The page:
Have you ever considered whether it's possible to lose your investment accounts?
Believe it or not, some people completely forget they own an individual retirement account. There is currently more than $15.5 billion in unclaimed funds in New York State alone. Here's how unclaimed financial assets end up with a state authority and how you can recover them.
The most common way financial assets are forgotten, and then "escheated" by the state, is by not organizing your financial affairs and leaving investment accounts at multiple financial institutions. Escheat occurs when unclaimed financial assets, such as those in a bank or investment account, have been dormant for a long period of time. These assets are transferred to the state by financial institutions that have been unable to locate the owners of the accounts.
This can happen when you leave an employer and change jobs. For example, you might leave your 401(k) plan account at a previous employer and then open multiple IRA accounts in the future with different banks and brokerage firms. When you change jobs again, you might leave another 401(k) plan account with a different employer. At this point, you might have more accounts than you can keep track of and realize you have.
The financial institutions will send you statements, but if your address changes and the financial institution is no longer able to find you, it can't send you a statement. You are also risking what happens if the financial institution has some sort of glitch in its database and you no longer receive your statements. Once you stop receiving statements on multiple accounts, it is entirely possible to forget about the investments you own.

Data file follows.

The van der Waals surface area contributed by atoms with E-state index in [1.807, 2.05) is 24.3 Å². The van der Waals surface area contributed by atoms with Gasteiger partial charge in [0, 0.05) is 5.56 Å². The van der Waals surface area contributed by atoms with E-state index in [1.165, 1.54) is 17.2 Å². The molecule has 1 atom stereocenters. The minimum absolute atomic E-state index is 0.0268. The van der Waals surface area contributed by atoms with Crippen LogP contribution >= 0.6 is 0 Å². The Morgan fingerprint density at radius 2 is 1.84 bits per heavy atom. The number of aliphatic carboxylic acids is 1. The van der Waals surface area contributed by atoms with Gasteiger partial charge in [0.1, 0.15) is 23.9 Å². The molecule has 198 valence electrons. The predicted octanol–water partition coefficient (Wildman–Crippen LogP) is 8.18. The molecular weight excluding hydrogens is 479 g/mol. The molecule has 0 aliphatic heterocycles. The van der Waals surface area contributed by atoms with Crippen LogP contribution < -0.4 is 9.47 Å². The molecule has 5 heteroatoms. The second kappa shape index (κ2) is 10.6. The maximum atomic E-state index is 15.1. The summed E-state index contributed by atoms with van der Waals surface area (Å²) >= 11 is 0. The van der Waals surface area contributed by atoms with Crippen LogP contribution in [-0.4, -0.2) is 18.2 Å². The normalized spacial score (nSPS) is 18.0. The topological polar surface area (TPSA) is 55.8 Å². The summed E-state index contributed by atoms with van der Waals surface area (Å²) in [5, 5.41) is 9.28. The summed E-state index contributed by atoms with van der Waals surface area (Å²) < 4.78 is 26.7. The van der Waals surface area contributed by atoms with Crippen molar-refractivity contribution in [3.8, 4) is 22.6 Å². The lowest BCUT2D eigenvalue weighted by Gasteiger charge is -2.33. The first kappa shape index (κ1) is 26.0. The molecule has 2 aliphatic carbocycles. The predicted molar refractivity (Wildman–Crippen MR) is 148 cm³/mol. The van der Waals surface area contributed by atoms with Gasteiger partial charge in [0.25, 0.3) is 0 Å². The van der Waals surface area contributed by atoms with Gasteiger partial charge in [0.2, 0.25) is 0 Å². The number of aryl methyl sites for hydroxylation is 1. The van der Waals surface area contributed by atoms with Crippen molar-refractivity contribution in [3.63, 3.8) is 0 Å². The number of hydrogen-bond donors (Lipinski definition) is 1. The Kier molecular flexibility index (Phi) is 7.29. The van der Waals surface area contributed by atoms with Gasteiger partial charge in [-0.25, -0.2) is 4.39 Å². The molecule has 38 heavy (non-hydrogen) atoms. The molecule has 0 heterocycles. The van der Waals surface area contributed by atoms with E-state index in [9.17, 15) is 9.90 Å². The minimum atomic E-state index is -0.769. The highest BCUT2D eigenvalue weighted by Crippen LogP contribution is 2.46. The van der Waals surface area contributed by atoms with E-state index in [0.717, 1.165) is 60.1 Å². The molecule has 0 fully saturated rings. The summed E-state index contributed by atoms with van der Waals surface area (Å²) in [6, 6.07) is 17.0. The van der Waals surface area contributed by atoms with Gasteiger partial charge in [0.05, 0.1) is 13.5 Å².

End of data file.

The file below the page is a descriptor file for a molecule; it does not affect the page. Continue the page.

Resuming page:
Another example is one that actually happened to me. I was keeping a close eye on the activity in a checking account I was closing. Because I had set up so many auto deductions to pay various bills, I took my time closing the account so it wouldn't be overdrawn and generate overdraft fees.
As I was going through this process, I noticed that the account was being debited for a small amount of money every month by a company called Penn Mutual. I had never heard of Penn Mutual, so how was it possible that they were taking money out of my checking account every month?
After doing a few internet searches and making some phone calls, I learned that the debit had been authorized by me and that the money was in fact being used to pay for a life insurance policy that I had completely forgotten about. I wonder what would have happened if I had never changed banks and never discovered that I owned this policy. Would my family have known to file a death claim? Even worse, they might never have received the life insurance proceeds I had bought and paid for.
Don't let this happen to you. To help you get your financial accounts in order, my firm has created a personal financial inventory document. This document will help you identify the important information you should be keeping track of, as well as provide a centralized location to store this information. Since it is very comprehensive, I suggest completing a couple of pages every week and then reviewing and updating it every couple of years so it remains up to date. Your loved ones should have access to this document, too.
If you suspect that some of your assets have been escheated and you live in the state of New York, you can visit the New York State Unclaimed Funds website. Every state has a similar site where residents can find out if they have any lost assets. All you have to do is enter your name and address. If you've had a loved one pass away recently, it's also a good idea to visit this website and see if they have had any lost assets.
Most importantly, be diligent about your financial accounts. Make sure you know where they are and consolidate small accounts into larger ones. You've worked hard for your money. Make sure you're the one who gets to spend it.
(Editor's Note: This column originally appeared on Investopedia.com.)
— By Peter Hafner, founder and owner of Hafner Financial Group